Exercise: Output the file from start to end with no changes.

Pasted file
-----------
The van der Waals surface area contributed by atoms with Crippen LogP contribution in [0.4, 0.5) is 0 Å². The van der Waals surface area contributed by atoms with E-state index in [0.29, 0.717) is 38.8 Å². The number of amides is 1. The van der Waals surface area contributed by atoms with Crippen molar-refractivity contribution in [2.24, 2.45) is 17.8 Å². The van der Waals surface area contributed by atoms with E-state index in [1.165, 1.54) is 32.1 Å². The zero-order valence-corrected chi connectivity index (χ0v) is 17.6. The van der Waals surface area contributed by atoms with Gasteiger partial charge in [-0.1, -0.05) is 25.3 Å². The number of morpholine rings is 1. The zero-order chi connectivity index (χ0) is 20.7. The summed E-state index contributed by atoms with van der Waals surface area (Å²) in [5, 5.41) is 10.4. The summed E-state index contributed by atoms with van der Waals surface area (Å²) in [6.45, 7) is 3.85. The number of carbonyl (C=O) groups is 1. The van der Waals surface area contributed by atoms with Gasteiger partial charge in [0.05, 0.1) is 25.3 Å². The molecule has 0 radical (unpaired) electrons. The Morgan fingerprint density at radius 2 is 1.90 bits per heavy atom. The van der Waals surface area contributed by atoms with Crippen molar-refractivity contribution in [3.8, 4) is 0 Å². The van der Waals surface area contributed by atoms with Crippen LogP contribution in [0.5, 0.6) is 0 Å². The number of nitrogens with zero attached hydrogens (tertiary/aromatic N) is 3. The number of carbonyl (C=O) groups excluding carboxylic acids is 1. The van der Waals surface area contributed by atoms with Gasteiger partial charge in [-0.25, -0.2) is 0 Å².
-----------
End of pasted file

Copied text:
The van der Waals surface area contributed by atoms with Crippen LogP contribution in [0.4, 0.5) is 0 Å². The van der Waals surface area contributed by atoms with E-state index in [0.29, 0.717) is 38.8 Å². The number of amides is 1. The van der Waals surface area contributed by atoms with Crippen molar-refractivity contribution in [2.24, 2.45) is 17.8 Å². The van der Waals surface area contributed by atoms with E-state index in [1.165, 1.54) is 32.1 Å². The zero-order valence-corrected chi connectivity index (χ0v) is 17.6. The van der Waals surface area contributed by atoms with Gasteiger partial charge in [-0.1, -0.05) is 25.3 Å². The number of morpholine rings is 1. The zero-order chi connectivity index (χ0) is 20.7. The summed E-state index contributed by atoms with van der Waals surface area (Å²) in [5, 5.41) is 10.4. The summed E-state index contributed by atoms with van der Waals surface area (Å²) in [6.45, 7) is 3.85. The number of carbonyl (C=O) groups is 1. The van der Waals surface area contributed by atoms with Gasteiger partial charge in [0.05, 0.1) is 25.3 Å². The molecule has 0 radical (unpaired) electrons. The Morgan fingerprint density at radius 2 is 1.90 bits per heavy atom. The van der Waals surface area contributed by atoms with Crippen molar-refractivity contribution in [3.8, 4) is 0 Å². The van der Waals surface area contributed by atoms with Crippen LogP contribution in [0.5, 0.6) is 0 Å². The number of nitrogens with zero attached hydrogens (tertiary/aromatic N) is 3. The number of carbonyl (C=O) groups excluding carboxylic acids is 1. The van der Waals surface area contributed by atoms with Gasteiger partial charge in [-0.25, -0.2) is 0 Å².